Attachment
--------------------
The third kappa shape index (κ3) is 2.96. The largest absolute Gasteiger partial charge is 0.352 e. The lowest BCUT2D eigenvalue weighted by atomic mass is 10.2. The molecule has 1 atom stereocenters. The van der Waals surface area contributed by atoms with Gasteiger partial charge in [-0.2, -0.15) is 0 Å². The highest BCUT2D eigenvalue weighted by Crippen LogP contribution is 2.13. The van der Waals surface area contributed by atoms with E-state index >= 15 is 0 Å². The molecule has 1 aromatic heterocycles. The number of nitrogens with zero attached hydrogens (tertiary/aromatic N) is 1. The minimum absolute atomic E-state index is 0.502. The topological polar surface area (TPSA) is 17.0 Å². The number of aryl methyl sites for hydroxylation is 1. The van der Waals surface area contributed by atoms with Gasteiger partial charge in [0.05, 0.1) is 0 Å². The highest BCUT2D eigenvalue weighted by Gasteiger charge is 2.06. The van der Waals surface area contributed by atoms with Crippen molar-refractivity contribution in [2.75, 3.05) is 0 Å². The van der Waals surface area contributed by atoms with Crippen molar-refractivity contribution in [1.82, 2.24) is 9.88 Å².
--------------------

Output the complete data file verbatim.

The third kappa shape index (κ3) is 2.96. The largest absolute Gasteiger partial charge is 0.352 e. The lowest BCUT2D eigenvalue weighted by atomic mass is 10.2. The molecule has 1 atom stereocenters. The van der Waals surface area contributed by atoms with Gasteiger partial charge in [-0.2, -0.15) is 0 Å². The highest BCUT2D eigenvalue weighted by Crippen LogP contribution is 2.13. The van der Waals surface area contributed by atoms with E-state index >= 15 is 0 Å². The molecule has 1 aromatic heterocycles. The number of nitrogens with zero attached hydrogens (tertiary/aromatic N) is 1. The minimum absolute atomic E-state index is 0.502. The topological polar surface area (TPSA) is 17.0 Å². The number of aryl methyl sites for hydroxylation is 1. The van der Waals surface area contributed by atoms with Gasteiger partial charge in [0.05, 0.1) is 0 Å². The highest BCUT2D eigenvalue weighted by Gasteiger charge is 2.06. The van der Waals surface area contributed by atoms with Crippen molar-refractivity contribution in [2.75, 3.05) is 0 Å². The van der Waals surface area contributed by atoms with Crippen molar-refractivity contribution in [1.82, 2.24) is 9.88 Å².